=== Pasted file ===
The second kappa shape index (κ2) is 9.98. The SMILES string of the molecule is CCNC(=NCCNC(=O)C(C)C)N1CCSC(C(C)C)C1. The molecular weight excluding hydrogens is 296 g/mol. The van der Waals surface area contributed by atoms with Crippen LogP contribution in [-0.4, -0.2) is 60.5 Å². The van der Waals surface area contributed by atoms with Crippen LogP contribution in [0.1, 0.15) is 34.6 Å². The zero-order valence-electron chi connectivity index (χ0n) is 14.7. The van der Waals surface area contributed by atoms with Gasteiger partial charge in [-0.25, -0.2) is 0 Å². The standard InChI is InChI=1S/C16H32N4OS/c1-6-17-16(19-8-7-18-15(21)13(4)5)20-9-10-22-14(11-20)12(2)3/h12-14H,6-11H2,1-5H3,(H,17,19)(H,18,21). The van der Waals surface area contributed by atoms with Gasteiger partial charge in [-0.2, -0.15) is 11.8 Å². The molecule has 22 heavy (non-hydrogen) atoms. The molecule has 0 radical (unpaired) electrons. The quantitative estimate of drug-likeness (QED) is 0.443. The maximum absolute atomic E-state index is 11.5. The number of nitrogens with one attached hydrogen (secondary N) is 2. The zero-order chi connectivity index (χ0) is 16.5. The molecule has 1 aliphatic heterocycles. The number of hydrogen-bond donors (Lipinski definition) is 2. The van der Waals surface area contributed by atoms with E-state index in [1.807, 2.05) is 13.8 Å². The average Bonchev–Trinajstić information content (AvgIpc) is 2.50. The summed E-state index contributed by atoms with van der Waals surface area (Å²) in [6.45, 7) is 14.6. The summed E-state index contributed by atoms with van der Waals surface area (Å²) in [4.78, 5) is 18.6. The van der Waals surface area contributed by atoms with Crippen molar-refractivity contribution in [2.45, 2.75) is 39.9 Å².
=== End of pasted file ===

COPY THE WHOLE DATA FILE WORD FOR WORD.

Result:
The second kappa shape index (κ2) is 9.98. The SMILES string of the molecule is CCNC(=NCCNC(=O)C(C)C)N1CCSC(C(C)C)C1. The molecular weight excluding hydrogens is 296 g/mol. The van der Waals surface area contributed by atoms with Crippen LogP contribution in [-0.4, -0.2) is 60.5 Å². The van der Waals surface area contributed by atoms with Crippen LogP contribution in [0.1, 0.15) is 34.6 Å². The zero-order valence-electron chi connectivity index (χ0n) is 14.7. The van der Waals surface area contributed by atoms with Gasteiger partial charge in [-0.25, -0.2) is 0 Å². The standard InChI is InChI=1S/C16H32N4OS/c1-6-17-16(19-8-7-18-15(21)13(4)5)20-9-10-22-14(11-20)12(2)3/h12-14H,6-11H2,1-5H3,(H,17,19)(H,18,21). The van der Waals surface area contributed by atoms with Gasteiger partial charge in [-0.2, -0.15) is 11.8 Å². The molecule has 22 heavy (non-hydrogen) atoms. The molecule has 0 radical (unpaired) electrons. The quantitative estimate of drug-likeness (QED) is 0.443. The maximum absolute atomic E-state index is 11.5. The number of nitrogens with one attached hydrogen (secondary N) is 2. The zero-order chi connectivity index (χ0) is 16.5. The molecule has 1 aliphatic heterocycles. The number of hydrogen-bond donors (Lipinski definition) is 2. The van der Waals surface area contributed by atoms with E-state index in [1.807, 2.05) is 13.8 Å². The average Bonchev–Trinajstić information content (AvgIpc) is 2.50. The summed E-state index contributed by atoms with van der Waals surface area (Å²) in [6.45, 7) is 14.6. The summed E-state index contributed by atoms with van der Waals surface area (Å²) in [4.78, 5) is 18.6. The van der Waals surface area contributed by atoms with Crippen molar-refractivity contribution in [2.45, 2.75) is 39.9 Å².